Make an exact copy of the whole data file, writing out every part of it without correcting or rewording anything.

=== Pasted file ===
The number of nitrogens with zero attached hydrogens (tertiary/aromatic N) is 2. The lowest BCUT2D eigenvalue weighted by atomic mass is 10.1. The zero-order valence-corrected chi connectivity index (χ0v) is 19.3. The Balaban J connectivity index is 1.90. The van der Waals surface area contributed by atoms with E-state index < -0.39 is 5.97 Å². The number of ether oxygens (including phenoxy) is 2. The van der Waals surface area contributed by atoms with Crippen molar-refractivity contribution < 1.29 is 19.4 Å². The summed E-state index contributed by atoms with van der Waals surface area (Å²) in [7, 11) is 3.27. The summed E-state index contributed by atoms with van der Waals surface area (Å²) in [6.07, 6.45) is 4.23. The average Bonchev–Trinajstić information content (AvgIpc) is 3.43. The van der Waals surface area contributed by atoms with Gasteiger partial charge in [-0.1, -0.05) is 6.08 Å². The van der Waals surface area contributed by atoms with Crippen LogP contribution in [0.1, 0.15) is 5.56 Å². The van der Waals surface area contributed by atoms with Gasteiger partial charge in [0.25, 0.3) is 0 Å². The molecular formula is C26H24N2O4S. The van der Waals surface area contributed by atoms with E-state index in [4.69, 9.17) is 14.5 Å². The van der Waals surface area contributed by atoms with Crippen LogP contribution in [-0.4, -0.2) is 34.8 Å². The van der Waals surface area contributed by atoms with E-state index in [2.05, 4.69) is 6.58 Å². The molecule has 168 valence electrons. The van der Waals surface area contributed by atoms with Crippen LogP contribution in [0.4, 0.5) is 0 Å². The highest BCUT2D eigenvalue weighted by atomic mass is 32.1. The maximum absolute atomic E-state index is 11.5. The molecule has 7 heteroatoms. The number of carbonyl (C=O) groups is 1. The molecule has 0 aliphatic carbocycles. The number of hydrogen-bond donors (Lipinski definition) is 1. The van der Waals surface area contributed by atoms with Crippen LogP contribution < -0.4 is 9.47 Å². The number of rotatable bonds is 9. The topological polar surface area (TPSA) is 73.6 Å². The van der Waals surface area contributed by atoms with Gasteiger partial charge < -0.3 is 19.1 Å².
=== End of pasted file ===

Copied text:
The number of nitrogens with zero attached hydrogens (tertiary/aromatic N) is 2. The lowest BCUT2D eigenvalue weighted by atomic mass is 10.1. The zero-order valence-corrected chi connectivity index (χ0v) is 19.3. The Balaban J connectivity index is 1.90. The van der Waals surface area contributed by atoms with E-state index < -0.39 is 5.97 Å². The number of ether oxygens (including phenoxy) is 2. The van der Waals surface area contributed by atoms with Crippen molar-refractivity contribution < 1.29 is 19.4 Å². The summed E-state index contributed by atoms with van der Waals surface area (Å²) in [7, 11) is 3.27. The summed E-state index contributed by atoms with van der Waals surface area (Å²) in [6.07, 6.45) is 4.23. The average Bonchev–Trinajstić information content (AvgIpc) is 3.43. The van der Waals surface area contributed by atoms with Gasteiger partial charge in [-0.1, -0.05) is 6.08 Å². The van der Waals surface area contributed by atoms with Crippen LogP contribution in [0.1, 0.15) is 5.56 Å². The van der Waals surface area contributed by atoms with Gasteiger partial charge in [0.25, 0.3) is 0 Å². The molecular formula is C26H24N2O4S. The van der Waals surface area contributed by atoms with E-state index in [4.69, 9.17) is 14.5 Å². The van der Waals surface area contributed by atoms with Crippen LogP contribution in [-0.4, -0.2) is 34.8 Å². The van der Waals surface area contributed by atoms with E-state index in [2.05, 4.69) is 6.58 Å². The molecule has 168 valence electrons. The van der Waals surface area contributed by atoms with Crippen LogP contribution in [0.4, 0.5) is 0 Å². The highest BCUT2D eigenvalue weighted by atomic mass is 32.1. The maximum absolute atomic E-state index is 11.5. The molecule has 7 heteroatoms. The number of carbonyl (C=O) groups is 1. The molecule has 0 aliphatic carbocycles. The number of hydrogen-bond donors (Lipinski definition) is 1. The van der Waals surface area contributed by atoms with Crippen LogP contribution < -0.4 is 9.47 Å². The number of rotatable bonds is 9. The topological polar surface area (TPSA) is 73.6 Å². The van der Waals surface area contributed by atoms with Gasteiger partial charge < -0.3 is 19.1 Å².